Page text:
Beat The Streets - New York City Wrestling

On Sunday, November 12, 45 BTSNY wrestlers trekked to Poly Prep in Brooklyn for clinic sessions with Valentin Kalika and Royce Alger. This day presented youth wrestlers with two amazing opportunities to work with elite coaches, each of whom have their own distinctive wrestling mindsets and styles. The first session was run by Coach Valentin Kalika, a coach at the New York City Regional Training Center (NYC RTC) and a personal coach for Helen Maroulis, Olympic gold medalist and World Champion.  The second session was run by Royce Alger, a 3x NCAA All-American, 3x Big Ten champion, and 2x NCAA National Champion.  Alger spent seven years as an assistant wrestling coach at the University of Iowa. 

Coach Kalika's session, which ran from 11 AM-1 PM, was jam-packed. Kalika began by covering gymnastics basics, such as forward and backward rolls and flips, headstands, and strength enhancing stretches. In terms of more traditional wrestling technique, Kalika went over clearing wrist ties, the different kinds of penetration steps, and head position. Kalika also demonstrated how takedowns and throws can be accomplished when the basics are perfected.  

Kalika emphasized progression, which is achieved by continually making tasks more difficult. Kalika views wrestling as a progression (ex. a backward roll leads to a back flip, which teaches impact and back awareness for wrestling). He believes athletes will get better at wrestling once they perfect each move, drill, and stretch. If these tasks are completed lazily or improperly, the final product will not be successful.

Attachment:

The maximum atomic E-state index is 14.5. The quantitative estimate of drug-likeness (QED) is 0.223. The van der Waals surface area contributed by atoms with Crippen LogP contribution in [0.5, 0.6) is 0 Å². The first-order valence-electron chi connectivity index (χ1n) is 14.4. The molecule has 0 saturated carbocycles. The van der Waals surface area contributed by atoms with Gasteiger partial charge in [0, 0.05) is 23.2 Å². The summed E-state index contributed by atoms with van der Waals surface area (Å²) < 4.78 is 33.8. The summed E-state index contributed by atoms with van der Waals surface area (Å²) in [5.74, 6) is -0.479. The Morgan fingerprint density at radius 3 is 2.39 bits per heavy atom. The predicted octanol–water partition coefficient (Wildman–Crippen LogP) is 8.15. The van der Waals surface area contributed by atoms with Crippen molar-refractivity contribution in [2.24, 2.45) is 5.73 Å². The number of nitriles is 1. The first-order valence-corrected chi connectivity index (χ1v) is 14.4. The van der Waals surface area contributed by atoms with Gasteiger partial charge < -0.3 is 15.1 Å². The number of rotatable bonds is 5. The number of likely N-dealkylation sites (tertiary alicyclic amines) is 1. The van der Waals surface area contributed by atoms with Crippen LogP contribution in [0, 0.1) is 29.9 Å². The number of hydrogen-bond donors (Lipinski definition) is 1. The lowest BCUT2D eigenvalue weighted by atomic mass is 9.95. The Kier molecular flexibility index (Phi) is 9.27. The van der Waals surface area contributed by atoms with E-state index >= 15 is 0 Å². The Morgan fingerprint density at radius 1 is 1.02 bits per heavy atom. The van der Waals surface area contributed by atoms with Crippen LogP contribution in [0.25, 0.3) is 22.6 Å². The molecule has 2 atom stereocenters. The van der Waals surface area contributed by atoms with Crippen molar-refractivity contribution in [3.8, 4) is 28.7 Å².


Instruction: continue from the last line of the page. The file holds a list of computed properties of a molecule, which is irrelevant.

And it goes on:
Royce Alger led the second clinic, which ran from 1 PM- 3PM. While Kalika’s style is strongly influenced by flexibility and his Eastern European roots, Alger’s is influenced by his upbringing in the Iowa wrestling rooms. The Iowa style is heavily based in extremely conditioned wrestlers focusing on control and strength. Alger showed the BTSNY kids a handfigthing series that stems from finding the inside tie, getting to an underhook, leg attacks, front headlocks and Turks.  
Alger also spoke about his experiences from growing up on a farm, the meaning of talent versus hard work, and his BTS chapter in Des Moines. 

“It was pretty unique that the kids got to experience two totally different wrestling styles and mindsets about wrestling--both extremely successful, both as different as their cultures,” said Jacque Davis, BTSNY Girls Development Director. 

Jahongir Davronov, a senior at Midwood High School, felt he learned a lot from both coaches. From KalikaDavronov learned several ways to score once mastery of the basics is achieved. From Alger, Davronov learned a few specific techniques heavily influenced by Dan Gable.  “After leaving the wrestling room, I definitely became a better wrestler than before,” said Davronov. 

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